Stoking up conflict
These procedures, however, do not necessarily mean that Shell will choose the ‘popular’ option. Eveline Lubbers cites Shell’s oil-drilling activities in part of the Sulawesi Sea, and says the company made a conscious decision in that particular case. As she points out, it’s well aware of the slumbering dispute between Indonesia and Malaysia, which both lay claim to this stretch of sea and have made commitments to various oil companies.

“It’s not hard to work out that drilling for oil in that region is going to stoke up the political conflict. So, as a company, you have to weigh things up: what’s more important to us? The prospect of being back in the focus of publicity again, or getting down to drilling? They opted for the latter.”

In Argentina, too, Shell appears to have given the profit-goal priority over its reputation. However, Eveline Lubbers thinks the company didn’t expect such a strong public protest – in the form of a boycott.

Get drilling
She believes the company is now concentrating on something else rather than its image, and has an explanation as to why:

“Of course, they’ve incurred an enormous amount of criticism in connection with the incorrect estimates of the company’s reserves. That caused them a lot of damage, both economically and internally. I think those reserves are now the priority. They just have to get drilling again, to get the reserves up to the right level.”

As for the image problems in Argentina and South-East Asia, Ms Lubbers thinks it’s unlikely that the negative publicity will cause Shell much long-term harm. Looking back on previous events, it appears that the only real damage to the company has been caused – as in the case of the Brent Spar – by protests which had a good campaign and strong organisations behind them.

© Radio Nederland Wereldomroep, all rights reserved

Shifts in governance

Originally posted at my blog spin.off , while working on the book.

My research has a fair amount of overlap with the Dutch Shifts in Governance NWO research programme, as it is also dealing with the control mechanisms between governments, NGO’s and private actors in national and international settings.

Last month I wrote them a letter and asked them to consider to support the last year of my research, running from September 2006 to September 2007. In order to profile myself and my work I proposed some research questions that were not included in the NWO outline. You can read them in this posting. 

Unfortunally, the NWO contact person insisted their pot of gold was empty; if I’d have a Dutch supervisor I could give it another try elsewhere. Continue reading “Shifts in governance”

Campaign idea: Publish your PR


Originally posted at my blog spin.off , while working on the book.


Lingering in the back of my head is this campaign idea along the line of the Publish What you Pay initiative:

Publish your PR, (not the best name because of the restricted meaning or connotation of the term PR, but anyway.) Maybe better call it  ‘Open your agenda’ or ‘File your agenda’ or whatever.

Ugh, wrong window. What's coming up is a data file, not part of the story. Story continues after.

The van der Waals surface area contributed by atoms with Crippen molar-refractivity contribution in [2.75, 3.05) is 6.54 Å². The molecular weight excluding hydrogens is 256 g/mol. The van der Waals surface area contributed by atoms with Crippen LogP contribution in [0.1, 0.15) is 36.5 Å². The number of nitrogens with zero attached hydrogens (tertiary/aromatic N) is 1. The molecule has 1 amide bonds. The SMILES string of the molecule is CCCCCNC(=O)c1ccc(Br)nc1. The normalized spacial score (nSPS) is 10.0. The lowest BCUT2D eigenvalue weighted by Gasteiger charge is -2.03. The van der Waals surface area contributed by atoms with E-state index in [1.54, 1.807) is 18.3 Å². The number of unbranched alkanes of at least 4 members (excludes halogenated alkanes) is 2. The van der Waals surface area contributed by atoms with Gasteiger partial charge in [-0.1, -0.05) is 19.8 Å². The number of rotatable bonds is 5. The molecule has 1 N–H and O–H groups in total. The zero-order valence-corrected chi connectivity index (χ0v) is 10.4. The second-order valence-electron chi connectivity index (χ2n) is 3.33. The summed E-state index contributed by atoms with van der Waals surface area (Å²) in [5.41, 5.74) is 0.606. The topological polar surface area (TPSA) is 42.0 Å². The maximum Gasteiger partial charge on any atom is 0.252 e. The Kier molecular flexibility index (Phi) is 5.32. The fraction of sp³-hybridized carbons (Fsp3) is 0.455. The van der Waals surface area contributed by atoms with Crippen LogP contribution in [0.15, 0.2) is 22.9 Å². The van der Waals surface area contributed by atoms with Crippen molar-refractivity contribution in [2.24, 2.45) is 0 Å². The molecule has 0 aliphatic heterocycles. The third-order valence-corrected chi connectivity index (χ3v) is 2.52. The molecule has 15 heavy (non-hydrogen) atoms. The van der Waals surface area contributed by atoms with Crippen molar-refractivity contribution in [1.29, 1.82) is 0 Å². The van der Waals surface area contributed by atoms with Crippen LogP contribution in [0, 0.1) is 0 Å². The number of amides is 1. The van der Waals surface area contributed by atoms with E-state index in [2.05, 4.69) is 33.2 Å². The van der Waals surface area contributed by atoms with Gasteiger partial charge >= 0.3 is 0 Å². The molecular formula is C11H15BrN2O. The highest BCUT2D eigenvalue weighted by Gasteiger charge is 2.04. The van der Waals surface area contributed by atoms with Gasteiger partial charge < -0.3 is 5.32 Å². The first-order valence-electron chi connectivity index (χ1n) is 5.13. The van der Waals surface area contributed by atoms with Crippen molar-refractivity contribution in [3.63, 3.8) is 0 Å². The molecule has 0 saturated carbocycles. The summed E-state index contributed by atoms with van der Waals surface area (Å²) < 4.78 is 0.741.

The idea would be to set up a campaign that forces companies to publish who they hire, and what for – and vice versa force PR companies and consultancy firms to publish their client lists, including what they were hired for.

Meanwhile Publish what you Pay has started this extentive research, called ’Measuring transparency (of companies) in the Extractive Industry’. I’ve included the research outline in this posting.

I would like to investigate the possibilites of joining this campaign, this research, or hooking up with our own and propose an extention of the Publish What You Pay campaign, with any given coalition of groups, now or later. Continue reading “Campaign idea: Publish your PR”

Doing Business with Business, NGOs & the Corporate sector

Originally posted at my blog spin.off , while working on the book.

Doing Business with Business, Development NGOs interacting with the Corporate sector, by Willem Elbers, Radboud Universiteit Nijmegen, December 2004.

Elbers’ research, is a first explorative study of NGO-business relationships departing from an NGO-perspective, published in the Netherlands recently (written in English). Elbers notices a change in NGO-thought: from business ‘as a part of the problem’ (e.g. exploitative capitalism), to business ‘as a part of the solution’ (using companies as a instrument for development and poverty reduction).

This study offers key insights into how NGOs make strategic and operational decisions about their relationships with business. Based on an extensive review of international literature, interviews with Non Governmental Development Organizations (NGDO’s) representatives in the Netherlands and a additional survey Elbers discusses three main types of NGDO- business relationships: relationships with the aim of getting corporate funding, with the aim of promoting responsible business behaviour and finally relationships aimed at contributing to development objectives. Continue reading “Doing Business with Business, NGOs & the Corporate sector”